Coors strengthens PET as an option - but a niche one

By Paul Gander

- Last updated on GMT

Related tags: Glass, Polyethylene terephthalate

Coors strengthens PET as an option - but a niche one
Despite public and local authority concern about city-centre drinking and alcohol-related violence, brewers aim to keep beer in plastics as a niche...

Despite public and local authority concern about city-centre drinking and alcohol-related violence, brewers aim to keep beer in plastics as a niche alternative to glass for events rather than for the mainstream licensed trade.

Coors Brewers has just launched its flagship premium lager in a 330ml polyethylene terephthalate (PET) bottle. The aim is to give licensees the option of a glass-free environment, an area where the National Union of Students’ Services has led the way in the UK.

“All of our lager brands are now available in plastic,” says a spokesman for Coors. “But you shouldn’t use this as a sticking plaster for irresponsible behaviour. Some police forces and licensing authorities are pressing for plastic to be more widely used. But the government view remains that it should be available for specific situations such as music and sports events.”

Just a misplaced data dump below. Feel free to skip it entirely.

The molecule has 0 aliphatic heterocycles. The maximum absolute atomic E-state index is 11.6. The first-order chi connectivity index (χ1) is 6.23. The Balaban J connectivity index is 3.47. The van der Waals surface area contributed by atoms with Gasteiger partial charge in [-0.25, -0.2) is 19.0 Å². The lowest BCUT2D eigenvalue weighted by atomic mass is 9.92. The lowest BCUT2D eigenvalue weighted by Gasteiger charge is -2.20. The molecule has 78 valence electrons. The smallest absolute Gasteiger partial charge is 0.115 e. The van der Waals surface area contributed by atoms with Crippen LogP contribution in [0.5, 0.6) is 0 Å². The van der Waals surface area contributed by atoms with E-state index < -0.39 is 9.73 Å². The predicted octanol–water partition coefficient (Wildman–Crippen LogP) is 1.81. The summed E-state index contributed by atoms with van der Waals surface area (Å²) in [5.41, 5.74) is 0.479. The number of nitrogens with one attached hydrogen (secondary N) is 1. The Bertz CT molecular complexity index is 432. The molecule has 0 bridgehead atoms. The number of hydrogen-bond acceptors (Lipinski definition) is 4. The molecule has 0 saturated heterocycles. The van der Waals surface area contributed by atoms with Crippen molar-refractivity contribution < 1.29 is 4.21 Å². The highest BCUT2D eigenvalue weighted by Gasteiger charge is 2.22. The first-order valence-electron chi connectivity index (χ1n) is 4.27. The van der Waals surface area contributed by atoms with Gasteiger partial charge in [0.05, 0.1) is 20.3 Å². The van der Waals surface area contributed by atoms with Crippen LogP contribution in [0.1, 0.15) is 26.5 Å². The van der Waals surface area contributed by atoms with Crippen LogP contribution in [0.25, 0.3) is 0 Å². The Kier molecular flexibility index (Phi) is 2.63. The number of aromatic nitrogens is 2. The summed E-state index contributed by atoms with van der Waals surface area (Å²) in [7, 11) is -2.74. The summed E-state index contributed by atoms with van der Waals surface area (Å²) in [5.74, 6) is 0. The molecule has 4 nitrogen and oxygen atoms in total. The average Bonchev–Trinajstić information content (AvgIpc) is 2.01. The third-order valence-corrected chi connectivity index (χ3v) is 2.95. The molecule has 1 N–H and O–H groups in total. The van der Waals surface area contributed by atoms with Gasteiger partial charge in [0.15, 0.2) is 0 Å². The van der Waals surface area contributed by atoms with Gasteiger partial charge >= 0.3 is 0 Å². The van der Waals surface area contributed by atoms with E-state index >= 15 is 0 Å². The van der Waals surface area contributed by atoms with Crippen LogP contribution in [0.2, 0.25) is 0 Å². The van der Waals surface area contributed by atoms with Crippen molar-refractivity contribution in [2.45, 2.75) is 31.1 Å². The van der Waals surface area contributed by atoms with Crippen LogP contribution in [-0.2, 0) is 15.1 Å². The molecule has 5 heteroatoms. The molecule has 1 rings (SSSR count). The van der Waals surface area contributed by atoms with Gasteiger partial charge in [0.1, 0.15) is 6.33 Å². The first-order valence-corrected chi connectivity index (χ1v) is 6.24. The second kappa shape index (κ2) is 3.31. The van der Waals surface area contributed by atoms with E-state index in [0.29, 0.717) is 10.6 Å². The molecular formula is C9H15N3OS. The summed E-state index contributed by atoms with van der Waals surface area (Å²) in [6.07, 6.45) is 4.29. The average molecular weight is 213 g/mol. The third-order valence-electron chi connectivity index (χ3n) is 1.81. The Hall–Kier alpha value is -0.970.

A spokesman for Westminster Council, London, the biggest licensing authority in the UK, says: “Our licensing enforcement team might suggest that bars and clubs with outdoor consumption should use plastic glasses and bottles, but I don’t think we can currently enforce that as a condition of licensing.”

Communications director at the British Beer and Pub Association Mark Hastings adds that there would be concerns about shelf-life and flavour, as well as the environment, if plastics were used more widely in mainstream licensing.

Coors, for its part, is keen to talk up the improved oxygen barrier achieved on this most recent generation of PET bottles, which are produced by Constar International.

Related topics: Packaging materials

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